The 47-year-old man, who Ozaukee Press is not naming to protect the identity of the victim, also argued there was not enough evidence to convict him and that Malloy abused his authority by imposing an exceedingly harsh sentence. The appeals court also rejected those claims in its Sept. 21 decision.
On Feb. 5, 2014, after a day-and-a-half of testimony, an Ozaukee County jury deliberated for less than two hours before finding the man guilty of two felonies — first-degree sexual assault of a child and incest with a child by a stepparent.
During the trial, the victim testified that at about 9 p.m. on April 1, 2013 — her stepfather’s 44th birthday — her mother led her to the master bedroom of the family’s second-story apartment where her stepfather was waiting for her in bed.
“She (her mother) said, ‘We’re going to give your daddy a special birthday gift,’” the girl told the jury. “I said, ‘I don’t want to, mommy,’ but she said, ‘Do this just for once.’”
In the bedroom, the girl said, her mother instructed her to take off her clothes and lie on the bed. Then her stepfather sexually assaulted her, she said.
“She (her mother) was lying right next to me telling me it will be all right,” the girl testified. “I was just like, ‘Oh God, not this.’
“Ten or 15 minutes later, I said, ‘I think that’s enough,’ and he stopped. My mom told me to take a shower, get ready for bed and never tell anybody what happened.”
The girl’s mother, who at the time was facing felony charges and is currently serving a prison sentence for her role in the assault, corroborated much of her daughter’s account, telling the jury she was depressed and overworked and finally gave in to her husband’s incessant requests to have sex with one of her daughters.
Her husband’s attorney, Robert Olmr, targeted her credibility when he attempted to question her about photographs and a text message she received on her phone that allegedly expressed interest in a sexual encounter with her in the presence of one of her daughters.
The appeals court ruled that Malloy correctly prohibited the questioning, concluding that while not very useful it was highly prejudicial, “designed to smear more than it is to shine any light on what’s happened here.”
Without any physical evidence, the testimony of the victim and her mother was crucial. The assault was reported about two months after the attack when the victim’s older sister accidentally mentioned it while the girls were visiting their biological father, who then reported the crime.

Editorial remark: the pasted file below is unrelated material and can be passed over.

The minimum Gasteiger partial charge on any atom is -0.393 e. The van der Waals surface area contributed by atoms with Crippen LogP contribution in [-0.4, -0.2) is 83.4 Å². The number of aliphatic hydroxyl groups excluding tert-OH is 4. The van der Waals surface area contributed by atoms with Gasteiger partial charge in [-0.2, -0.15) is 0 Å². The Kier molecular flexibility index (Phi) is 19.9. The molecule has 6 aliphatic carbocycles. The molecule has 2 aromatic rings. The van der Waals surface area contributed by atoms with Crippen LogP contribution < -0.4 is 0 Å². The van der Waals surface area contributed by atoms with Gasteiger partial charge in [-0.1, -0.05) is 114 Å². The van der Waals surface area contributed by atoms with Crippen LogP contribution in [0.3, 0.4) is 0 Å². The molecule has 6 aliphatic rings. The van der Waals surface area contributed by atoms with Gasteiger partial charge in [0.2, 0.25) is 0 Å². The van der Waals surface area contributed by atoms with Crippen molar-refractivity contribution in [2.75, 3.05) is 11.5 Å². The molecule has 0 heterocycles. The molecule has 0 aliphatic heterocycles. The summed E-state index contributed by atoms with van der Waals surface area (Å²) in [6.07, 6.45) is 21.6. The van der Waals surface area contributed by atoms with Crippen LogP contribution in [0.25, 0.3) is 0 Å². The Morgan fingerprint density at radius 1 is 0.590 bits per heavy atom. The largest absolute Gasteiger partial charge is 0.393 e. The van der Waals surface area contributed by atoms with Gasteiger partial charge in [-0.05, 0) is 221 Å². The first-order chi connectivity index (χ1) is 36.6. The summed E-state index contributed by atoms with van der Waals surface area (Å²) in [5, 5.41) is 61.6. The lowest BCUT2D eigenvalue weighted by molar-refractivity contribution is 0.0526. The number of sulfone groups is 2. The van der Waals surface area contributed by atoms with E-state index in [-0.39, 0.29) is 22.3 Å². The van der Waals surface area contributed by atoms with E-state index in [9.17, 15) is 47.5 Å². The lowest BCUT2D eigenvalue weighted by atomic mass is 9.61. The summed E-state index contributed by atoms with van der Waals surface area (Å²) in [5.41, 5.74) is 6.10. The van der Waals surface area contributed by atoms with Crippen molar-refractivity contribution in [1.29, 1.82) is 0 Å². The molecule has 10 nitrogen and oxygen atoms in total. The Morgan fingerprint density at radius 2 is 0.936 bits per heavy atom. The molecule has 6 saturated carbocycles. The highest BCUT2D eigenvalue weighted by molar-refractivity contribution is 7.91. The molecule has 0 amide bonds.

The appeals court ruled the testimony was sufficient to convict the man of two of the three felonies he faced. The jury acquitted him of child enticement.
The man also argued in his appeal that in sentencing him Malloy did not give ample weight to the fact he had no prior criminal record, a presentence report recommended a lesser punishment and that he did not use force against the victim.
Again, the appeals court rejected this argument, noting Malloy based his sentence on the fact the man betrayed the trust of his stepdaughter as well as the need to protect the public and deter similar crimes.
At the March 15, 2014, sentencing hearing, which the victim did not attend, Malloy told the man, “I was hoping (the victim) would have been in court today. I want her to understand we can’t undo what happened to her, but we can make sure you can’t hurt anyone again, and that’s exactly what I’m going to do.
“You were one of two people she had a right to expect would protect her.”
The victim’s 40-year-old mother, who pleaded no contest in May 2014 to felony crimes of failure to protect a child from sexual assault, being party to the crime of first-degree sexual assault of a child and child enticement, was sentenced in June 2014 by Ozaukee County Circuit Judge Sandy Williams to 22-1/2 years in prison and 15 years of extended supervision.
“This is one of those cases that, quite frankly, is repulsive,” Williams said during the sentencing.
The woman also appealed her case, claiming that she was convicted twice for the same crime in violation of the double jeopardy clause of the constitution and that her lawyer failed to adequately represent her because he did not advise her of the double jeopardy violation.
The court of appeals rejected those argument, but she has filed a petition for review, which is pending.
Written by Mark Jaeger
Wednesday, 21 September 2016 18:52
Board member who criticized football player, coach faces call for his removal from office
A veteran Northern Ozaukee School Board member and father of an Ozaukee High football player faces accusations of cyberbullying and a call for his ouster after he posted a Facebook comment criticizing football coaches and the abilities of a player.
In his post, Tom Hoffmann, who has represented the Town of Saukville on the Fredonia school district’s board since 1993, criticized a coaching decision to stop throwing to his son Garrett after he caught two touchdown passes on Ozaukee’s 35-25 loss to defending Division 6 state champion St. Mary’s Springs on Sept. 2.